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Tasmanian devils under new threat from cancer, Southampton research finds

Published: 15 August 2018
Image of a Tasmanian devil
The global population of Tasmanian devils has reduced by more than 60% in the past 10 years

A new study has shown that the Tasmanian devil is under severe threat from a newly emerged contagious cancer, Devil Facial Tumour 2 (DFT2), which could jeopardise its future in the wild.

For more than two decades the Tasmanian devil population has been suffering from Devil Facial Tumour Disease (DFTD), which causes close to 100% mortality in the world’s largest remaining marsupial carnivore. The Tasmanian devil is listed as ‘endangered’ on the IUCN Red List of Endangered Species, with its global population reduced by more than 60% in the past 10 years due to DFTD.

The facial cancer, which spreads when the Tasmanian devils bite each other’s faces during fighting, kills its victims in a matter of months. What started with just one Tasmanian devil has now killed many thousands.

In 2014 scientists discovered that a second contagious cancer, called DFT2, had emerged and was circulating in a small number of animals. However, new research led by University of Southampton biological scientist Dr Hannah Siddle, published in eLife, has shown that this cancer has the potential to cause as much if not more damage to the already weakened population of Tasmanian devils.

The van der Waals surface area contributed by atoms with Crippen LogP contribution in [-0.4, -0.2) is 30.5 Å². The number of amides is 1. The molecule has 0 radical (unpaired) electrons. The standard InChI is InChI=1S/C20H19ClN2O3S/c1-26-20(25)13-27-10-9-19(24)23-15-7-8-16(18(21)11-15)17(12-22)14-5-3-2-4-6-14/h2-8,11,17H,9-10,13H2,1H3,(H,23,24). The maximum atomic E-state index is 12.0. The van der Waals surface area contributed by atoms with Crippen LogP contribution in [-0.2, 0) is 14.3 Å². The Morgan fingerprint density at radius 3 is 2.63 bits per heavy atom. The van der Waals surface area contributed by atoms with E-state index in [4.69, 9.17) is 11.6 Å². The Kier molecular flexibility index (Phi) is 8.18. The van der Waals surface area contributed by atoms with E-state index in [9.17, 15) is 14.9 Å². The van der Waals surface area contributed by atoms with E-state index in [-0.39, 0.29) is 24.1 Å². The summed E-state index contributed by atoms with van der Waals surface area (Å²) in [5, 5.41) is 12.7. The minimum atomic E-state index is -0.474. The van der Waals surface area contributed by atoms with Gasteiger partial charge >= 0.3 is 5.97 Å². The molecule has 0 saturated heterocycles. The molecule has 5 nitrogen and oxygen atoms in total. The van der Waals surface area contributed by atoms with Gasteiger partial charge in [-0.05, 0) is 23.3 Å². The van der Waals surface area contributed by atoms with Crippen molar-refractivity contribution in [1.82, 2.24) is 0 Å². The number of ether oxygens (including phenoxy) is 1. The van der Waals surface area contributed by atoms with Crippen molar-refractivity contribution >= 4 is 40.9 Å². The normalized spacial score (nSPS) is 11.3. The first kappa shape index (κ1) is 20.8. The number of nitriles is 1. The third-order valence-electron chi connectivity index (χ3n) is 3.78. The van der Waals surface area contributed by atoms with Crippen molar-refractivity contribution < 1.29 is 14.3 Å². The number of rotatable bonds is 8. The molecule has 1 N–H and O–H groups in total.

Dr Siddle said: “There is a real threat that this contagious cancer could now spread very rapidly through the population. The Tasmanian devil has already been decimated by one contagious cancer and these latest findings could jeopardise its future in the wild.

On the surface of every mammalian cell is a molecule called major histocompatibility complex (MHC). These molecules enable the immune system to determine if a cell is friend or foe, triggering an immune response if the cell is foreign and a potential threat.

Dr Siddle’s study, titled ‘The newly-arisen Devil Facial Tumour Disease 2 (DFT2) reveals a mechanism for the emergence of a contagious cancer’, has found that DFT2 cells have MHC molecules, which should make them a target for the immune system.

The researchers have also found evidence that the cancerous cells may be losing their MHC, removing the targets for the immune system and making it much more likely that the cancer will be able to spread rapidly, causing more population crashes in an already vulnerable species.

Dr Siddle added: “Although this could be very bad news for the Tasmanian devil, we are in a better position than we were when the first contagious cancer emerged. We are further ahead with research and with developing captive management strategies.

“However, this is a warning to how we manage not just the Tasmanian devil but all vulnerable species, particularly those confined to islands, where disease is a real threat and can do a lot of damage quickly.”


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